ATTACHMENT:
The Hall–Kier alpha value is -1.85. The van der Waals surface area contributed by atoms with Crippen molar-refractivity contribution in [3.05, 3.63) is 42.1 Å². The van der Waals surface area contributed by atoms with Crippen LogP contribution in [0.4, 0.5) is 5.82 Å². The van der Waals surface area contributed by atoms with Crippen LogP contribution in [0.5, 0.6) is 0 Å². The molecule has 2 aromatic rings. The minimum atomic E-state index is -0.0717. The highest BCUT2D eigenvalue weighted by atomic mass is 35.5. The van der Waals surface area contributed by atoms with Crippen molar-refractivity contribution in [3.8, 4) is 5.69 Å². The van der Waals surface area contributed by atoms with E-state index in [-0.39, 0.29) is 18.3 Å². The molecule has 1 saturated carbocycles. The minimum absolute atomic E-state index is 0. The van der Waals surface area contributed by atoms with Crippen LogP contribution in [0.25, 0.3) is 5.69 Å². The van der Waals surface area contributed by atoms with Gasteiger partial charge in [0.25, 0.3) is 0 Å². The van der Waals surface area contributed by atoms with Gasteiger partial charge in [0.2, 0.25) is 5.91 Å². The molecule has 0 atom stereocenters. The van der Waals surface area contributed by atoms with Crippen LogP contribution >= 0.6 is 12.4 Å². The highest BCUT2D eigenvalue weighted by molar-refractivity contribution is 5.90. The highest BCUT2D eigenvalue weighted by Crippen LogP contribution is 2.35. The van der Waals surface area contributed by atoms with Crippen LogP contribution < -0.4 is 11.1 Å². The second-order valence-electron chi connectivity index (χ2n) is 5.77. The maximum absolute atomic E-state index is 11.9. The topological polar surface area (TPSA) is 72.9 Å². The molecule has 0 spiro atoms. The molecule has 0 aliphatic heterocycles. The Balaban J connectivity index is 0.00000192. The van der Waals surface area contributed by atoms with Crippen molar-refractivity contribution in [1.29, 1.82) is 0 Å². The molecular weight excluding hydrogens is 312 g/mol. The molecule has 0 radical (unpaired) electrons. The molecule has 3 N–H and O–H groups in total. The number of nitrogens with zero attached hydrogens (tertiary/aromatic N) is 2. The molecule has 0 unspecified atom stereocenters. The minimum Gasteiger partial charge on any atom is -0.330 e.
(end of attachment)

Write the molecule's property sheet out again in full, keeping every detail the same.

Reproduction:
The Hall–Kier alpha value is -1.85. The van der Waals surface area contributed by atoms with Crippen molar-refractivity contribution in [3.05, 3.63) is 42.1 Å². The van der Waals surface area contributed by atoms with Crippen LogP contribution in [0.4, 0.5) is 5.82 Å². The van der Waals surface area contributed by atoms with Crippen LogP contribution in [0.5, 0.6) is 0 Å². The molecule has 2 aromatic rings. The minimum atomic E-state index is -0.0717. The highest BCUT2D eigenvalue weighted by atomic mass is 35.5. The van der Waals surface area contributed by atoms with Crippen molar-refractivity contribution in [3.8, 4) is 5.69 Å². The van der Waals surface area contributed by atoms with E-state index in [-0.39, 0.29) is 18.3 Å². The molecule has 1 saturated carbocycles. The minimum absolute atomic E-state index is 0. The van der Waals surface area contributed by atoms with Crippen LogP contribution in [0.25, 0.3) is 5.69 Å². The van der Waals surface area contributed by atoms with Gasteiger partial charge in [0.25, 0.3) is 0 Å². The van der Waals surface area contributed by atoms with Gasteiger partial charge in [0.2, 0.25) is 5.91 Å². The molecule has 0 atom stereocenters. The van der Waals surface area contributed by atoms with Crippen LogP contribution >= 0.6 is 12.4 Å². The highest BCUT2D eigenvalue weighted by molar-refractivity contribution is 5.90. The highest BCUT2D eigenvalue weighted by Crippen LogP contribution is 2.35. The van der Waals surface area contributed by atoms with Crippen LogP contribution < -0.4 is 11.1 Å². The second-order valence-electron chi connectivity index (χ2n) is 5.77. The maximum absolute atomic E-state index is 11.9. The topological polar surface area (TPSA) is 72.9 Å². The molecule has 0 spiro atoms. The molecule has 0 aliphatic heterocycles. The Balaban J connectivity index is 0.00000192. The van der Waals surface area contributed by atoms with Crippen molar-refractivity contribution in [1.29, 1.82) is 0 Å². The molecular weight excluding hydrogens is 312 g/mol. The molecule has 0 radical (unpaired) electrons. The molecule has 3 N–H and O–H groups in total. The number of nitrogens with zero attached hydrogens (tertiary/aromatic N) is 2. The molecule has 0 unspecified atom stereocenters. The minimum Gasteiger partial charge on any atom is -0.330 e.